I am very happy to announce, that I have now completed my Master of Music Education degree at Northwestern University. It has been a life-changing experience working with and learning from my talented and musical colleagues and professors. What a wonderful program it has been.
A highlight for me this summer was having the opportunity to play a concerto with the Summer Orchestra. It was such a privilege and a wonderful experience. I played the Concertino in D Major by Cecile Chaminade. I enjoyed the performance and it went beautifully, thanks to the support of my fellow musicians. And especially, to my friend and conducting professor, Dr Bob Hasty. He is a brilliant conductor who has the knack of bringing out the best in us all, yet remaining calm and friendly throughout the whole process of rehearsal and performance.
A sincere thanks to all of my brilliant professors: Dr Janet Barrett, Dr Maud Hickey, Dr Robert Hasty, Dr James Kjelland, Dr Susan Piagentini, Dr Peter Webster, Dr Laura Sindberg, Dr Carlos Abril.
I was about to start this review from Wednesday 15th of February, 2012 as this was officially the first day of Lumen, the Festival of the International Schools Choral Music Society (ISCMS). I quickly realised that we actually started much earlier. I could go back one day to the Tuesday, to the Chamber Music Concert, ‘A Night of Champions’ in which I was fortunate to perform with my talented colleagues. My professor from Northwestern University, Dr Robert Hasty also played fiddle in a duo with his wife, song-writer Christina Trulio. Also performing was the Dulwich College Big Band, and a number of amazing student composers and performers, Kathryn Chua, Pratcha Sananavanont, John Hui, Amy Yun and Julien Bell. This concert was really an entree to Lumen and set the tone for the incredible music-making to follow in the next five days!
We could go back to the weekend and the arrival in Beijing of our practitioners. The first, and by far the most exuberant of our stars to arrive was Dr Beverly Vaughn. Known affectionately by all Lumen folk as Bev, she brought to the festival her vitality, sense of fun, passion for music and her sheer energy. She made a wonderful contribution to the success of Lumen and is now considered a part of the ISCMS family. ‘Go Bev!’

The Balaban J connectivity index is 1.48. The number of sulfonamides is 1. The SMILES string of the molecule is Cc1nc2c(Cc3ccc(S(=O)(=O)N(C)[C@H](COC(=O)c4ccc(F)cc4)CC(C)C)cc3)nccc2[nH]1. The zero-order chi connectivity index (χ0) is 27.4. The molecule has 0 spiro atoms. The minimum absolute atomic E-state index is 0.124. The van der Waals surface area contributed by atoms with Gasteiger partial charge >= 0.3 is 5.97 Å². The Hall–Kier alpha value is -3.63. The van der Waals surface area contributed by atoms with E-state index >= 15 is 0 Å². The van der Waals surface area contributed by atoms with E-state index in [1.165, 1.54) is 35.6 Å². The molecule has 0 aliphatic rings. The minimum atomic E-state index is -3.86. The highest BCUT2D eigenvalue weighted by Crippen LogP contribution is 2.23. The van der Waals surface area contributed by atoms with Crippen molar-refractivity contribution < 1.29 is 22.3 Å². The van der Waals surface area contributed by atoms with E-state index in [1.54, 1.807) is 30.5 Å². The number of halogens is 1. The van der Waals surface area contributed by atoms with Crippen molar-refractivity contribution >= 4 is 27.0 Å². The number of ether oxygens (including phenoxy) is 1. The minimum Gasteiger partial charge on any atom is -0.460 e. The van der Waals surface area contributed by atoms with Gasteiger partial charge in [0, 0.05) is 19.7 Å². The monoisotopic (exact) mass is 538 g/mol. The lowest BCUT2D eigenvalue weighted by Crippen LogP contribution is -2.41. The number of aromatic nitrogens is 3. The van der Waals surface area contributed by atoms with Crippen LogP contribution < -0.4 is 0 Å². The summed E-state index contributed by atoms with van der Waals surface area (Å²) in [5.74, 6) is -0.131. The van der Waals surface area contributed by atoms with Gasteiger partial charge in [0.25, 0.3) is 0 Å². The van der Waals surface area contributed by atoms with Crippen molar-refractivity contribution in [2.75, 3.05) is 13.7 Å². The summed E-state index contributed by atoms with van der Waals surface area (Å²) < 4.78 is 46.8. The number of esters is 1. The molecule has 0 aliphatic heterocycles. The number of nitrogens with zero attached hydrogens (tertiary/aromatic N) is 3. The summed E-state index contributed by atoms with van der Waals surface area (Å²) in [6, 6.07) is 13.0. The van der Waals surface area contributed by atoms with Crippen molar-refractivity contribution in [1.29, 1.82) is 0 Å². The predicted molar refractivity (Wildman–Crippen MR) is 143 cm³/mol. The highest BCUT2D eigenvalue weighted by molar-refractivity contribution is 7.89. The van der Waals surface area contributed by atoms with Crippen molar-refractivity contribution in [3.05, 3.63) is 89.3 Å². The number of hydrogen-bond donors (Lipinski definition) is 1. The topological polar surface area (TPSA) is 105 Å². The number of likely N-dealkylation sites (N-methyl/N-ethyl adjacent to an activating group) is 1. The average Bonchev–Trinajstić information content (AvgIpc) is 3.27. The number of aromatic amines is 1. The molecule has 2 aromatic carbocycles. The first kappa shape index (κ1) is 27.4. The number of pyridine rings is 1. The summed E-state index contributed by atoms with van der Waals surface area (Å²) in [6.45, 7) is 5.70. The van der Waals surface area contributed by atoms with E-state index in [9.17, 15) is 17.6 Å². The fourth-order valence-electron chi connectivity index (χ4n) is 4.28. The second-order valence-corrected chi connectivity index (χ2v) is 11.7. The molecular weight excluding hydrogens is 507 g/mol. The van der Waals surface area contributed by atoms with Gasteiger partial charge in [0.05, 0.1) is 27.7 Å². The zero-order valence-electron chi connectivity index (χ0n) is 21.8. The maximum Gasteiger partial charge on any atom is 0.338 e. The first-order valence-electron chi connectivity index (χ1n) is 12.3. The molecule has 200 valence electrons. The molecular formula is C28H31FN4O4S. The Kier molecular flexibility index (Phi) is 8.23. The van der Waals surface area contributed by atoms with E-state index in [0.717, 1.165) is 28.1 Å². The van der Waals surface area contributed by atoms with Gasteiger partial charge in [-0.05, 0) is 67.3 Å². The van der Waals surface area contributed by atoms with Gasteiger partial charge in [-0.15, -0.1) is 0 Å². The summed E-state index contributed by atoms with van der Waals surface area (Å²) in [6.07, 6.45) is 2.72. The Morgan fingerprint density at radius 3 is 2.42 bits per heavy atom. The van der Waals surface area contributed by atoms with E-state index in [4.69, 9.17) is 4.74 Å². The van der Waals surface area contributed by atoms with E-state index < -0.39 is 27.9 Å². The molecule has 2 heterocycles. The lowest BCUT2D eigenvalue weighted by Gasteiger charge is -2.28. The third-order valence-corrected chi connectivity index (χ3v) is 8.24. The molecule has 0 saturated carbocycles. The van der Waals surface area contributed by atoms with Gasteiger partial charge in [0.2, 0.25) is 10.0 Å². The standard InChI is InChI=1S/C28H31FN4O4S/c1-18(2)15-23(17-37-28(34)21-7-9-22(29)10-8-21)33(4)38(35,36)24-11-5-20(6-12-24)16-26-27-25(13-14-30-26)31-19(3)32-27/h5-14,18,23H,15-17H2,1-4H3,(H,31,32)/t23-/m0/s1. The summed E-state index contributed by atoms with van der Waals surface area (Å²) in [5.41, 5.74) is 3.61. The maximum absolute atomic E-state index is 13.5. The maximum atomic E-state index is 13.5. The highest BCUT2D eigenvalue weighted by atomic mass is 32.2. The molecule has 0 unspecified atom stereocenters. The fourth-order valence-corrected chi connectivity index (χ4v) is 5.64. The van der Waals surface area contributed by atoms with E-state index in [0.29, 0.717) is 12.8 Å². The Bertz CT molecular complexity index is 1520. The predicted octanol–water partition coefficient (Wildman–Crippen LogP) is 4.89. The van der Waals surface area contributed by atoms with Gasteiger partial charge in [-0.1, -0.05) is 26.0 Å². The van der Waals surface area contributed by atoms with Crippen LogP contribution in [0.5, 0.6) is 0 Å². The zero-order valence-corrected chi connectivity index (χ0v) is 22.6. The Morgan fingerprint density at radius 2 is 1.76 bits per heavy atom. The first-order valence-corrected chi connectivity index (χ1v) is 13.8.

Another member of the ‘ISCMS family’ is our regular mentor and friend, Dr Martin Adams, whose role is Artistic Director – Repertoire and Development. His youthful joy in music making and concern for our talented young students always adds tremendously to the success of ISCMS. His energy levels too are amazing, bringing him into a close second place – only pipped by the super-human Beverly! He was caught napping (literally) in between rehearsals following a couple of marathon days of music-making and socialising but his enthusiasm for our ongoing project is inspiring.
Still looking for a place to start my review, I should go further back in time to the months and weeks of practice done by our dedicated teachers and students in the lead up to Lumen. As in other cities, we in Beijing combined our schools, Dulwich, WAB, BCIS and BISS for a number of preparatory rehearsals. This was in addition to the many hours of practice done by individual students and teachers – all before the official ‘first’ day on Wednesday 15th February.
Of course, being on the committee of ISCMS, I can say with pride that the excellent planning and preparation for this event went on for the whole year. All the work behind the scenes in logistics planning, financial management, artistic development, venue bookings, negotiations with artists and sponsors, hotels, transportation, school administrators, printers, music publishers…….etc. All the meetings, the 2170 emails I have tagged from email@example.com …..all of these efforts by a passionate and visionary ISCMS committee must be considered a major factor in the stunning success of Lumen.
From the arrival of the first students and teachers from 26 different international schools, this year’s ISCMS festival was indeed a stunning success. Lumen, meaning light was the name of the festival and we have now established ISCMS as the premier student choral music festival in the region, possibly in the world. We attracted 500 participants to Lumen, which set a record on a number of levels. We now have interest coming in from all over the world, with teachers and students wanting to be part of this event.